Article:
Sunday, 25 January 2015

Vicar's Study: Science and the Meaning of Life

As I've mentioned before my first degree, before studying Theology in my late twenties, was in Biology. I spent a glorious three years at Bristol University the first of which involved dissecting my way through the animal kingdom (gross but fascinating!). This was followed by another two years specializing in my main interests which ranged from animal behaviour to neuroscience to a frankly idyllic fortnight studying the plant life of the Mediterranean in Portugal.

I've always loved nature, always been fascinated by science and I've always been baffled by the raised eyebrows I get when I say that I have studied both Biology AND Theology. It's true that in the early days of study, when I was a signed up atheist of the Dawkins' tribe, that I did assume that the two were incompatible. One was evidence based, the other based on blind hope and fantasy. One explained life as it was, the other made projections onto the world of how we want it to be. I couldn't understand how Dinosaurs could have been part of the plan of the creation of human beings and quite how they fitted into the creation story of Genesis. Any talk of God was swiftly and effectively dismissed by our lecturers in Evolutionary Biology. This was not place to think about the question of God let alone talk about it.

It probably seems particularly odd, then, that in this context I first started to explore and became committed to the Christian faith. Science, rather than directing me to the impossibility of God, seemed to be doing the opposite. Rather it was opening up a world of wonder and awe. A world of beautiful laws and intricate mechanisms that showed life as an unrelenting and eternal force. While I was watching plants hanging on for dear life in the rocky crags of the Med or looking at deep sea images captured by fishing boats not just my mind but my spirit was opening up to something wonderful, the irrepressibility of life and the sheer wonder of our being here.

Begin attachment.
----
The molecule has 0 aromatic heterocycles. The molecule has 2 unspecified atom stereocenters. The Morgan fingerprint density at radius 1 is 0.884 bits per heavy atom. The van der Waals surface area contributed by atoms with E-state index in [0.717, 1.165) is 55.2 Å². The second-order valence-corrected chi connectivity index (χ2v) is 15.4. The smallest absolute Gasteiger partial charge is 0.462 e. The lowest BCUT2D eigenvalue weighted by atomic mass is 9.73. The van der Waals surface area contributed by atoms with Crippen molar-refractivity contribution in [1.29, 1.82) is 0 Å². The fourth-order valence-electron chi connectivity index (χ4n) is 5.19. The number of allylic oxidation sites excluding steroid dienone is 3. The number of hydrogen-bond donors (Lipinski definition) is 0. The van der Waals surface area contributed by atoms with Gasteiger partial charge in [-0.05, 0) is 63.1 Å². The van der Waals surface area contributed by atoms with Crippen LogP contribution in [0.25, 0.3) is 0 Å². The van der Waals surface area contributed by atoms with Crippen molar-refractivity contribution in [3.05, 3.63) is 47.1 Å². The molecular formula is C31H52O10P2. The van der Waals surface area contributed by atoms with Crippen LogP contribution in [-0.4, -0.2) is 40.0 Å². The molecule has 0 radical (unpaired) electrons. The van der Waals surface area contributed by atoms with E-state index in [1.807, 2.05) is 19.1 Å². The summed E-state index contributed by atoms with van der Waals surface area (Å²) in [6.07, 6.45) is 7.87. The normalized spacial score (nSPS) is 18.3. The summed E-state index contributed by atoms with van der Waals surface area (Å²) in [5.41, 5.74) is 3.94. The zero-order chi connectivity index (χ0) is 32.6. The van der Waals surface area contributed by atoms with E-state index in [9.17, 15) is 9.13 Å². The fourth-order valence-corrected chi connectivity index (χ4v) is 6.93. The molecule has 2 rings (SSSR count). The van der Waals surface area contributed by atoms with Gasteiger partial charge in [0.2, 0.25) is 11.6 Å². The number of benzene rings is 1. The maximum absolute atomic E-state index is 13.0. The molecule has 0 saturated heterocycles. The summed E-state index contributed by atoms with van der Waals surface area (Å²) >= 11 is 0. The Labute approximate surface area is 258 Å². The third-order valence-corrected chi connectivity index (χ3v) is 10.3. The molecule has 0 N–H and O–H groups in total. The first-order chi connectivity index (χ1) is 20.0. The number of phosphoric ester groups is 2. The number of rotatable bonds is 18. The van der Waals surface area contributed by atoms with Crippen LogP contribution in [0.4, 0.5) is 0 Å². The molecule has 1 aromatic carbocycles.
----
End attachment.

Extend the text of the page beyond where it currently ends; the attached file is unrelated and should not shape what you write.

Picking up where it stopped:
Of course many people experience this through science and never feel the need to ask the question of God or indeed answer it a different way than I have. But the idea that being passionate about science and believing in God are incompatible or that to believe in God you have to be fundamentally irrational and reject all evidence is plainly false. For one so many leading scientists are people of faith that this idea is immediately shown up for what it is, a prejudice.

I've recently been reading a book by another atheist scientist turned theologian, Alister McGrath called Dawkins' God – Genes, Memes and the Meaning of Life that I would really recommend if this something that interests you. It took me right back to my uni days looking at Dawkins' Self Gene theory, the compatibility of the theory of evolution and ideas of a creator God in historic Christian thinking and a critique of the idea that faith is 'blind trust'.
Ultimately it raises the important issue of the relationship between science and religion and argues for a much more varied history than is popularly suggested today. To many thinkers of the past my experience of finding easy compatibility between my love of science and love of God is nothing new. Perhaps Biology and Theology aren't such an eyebrow raising combination after all!

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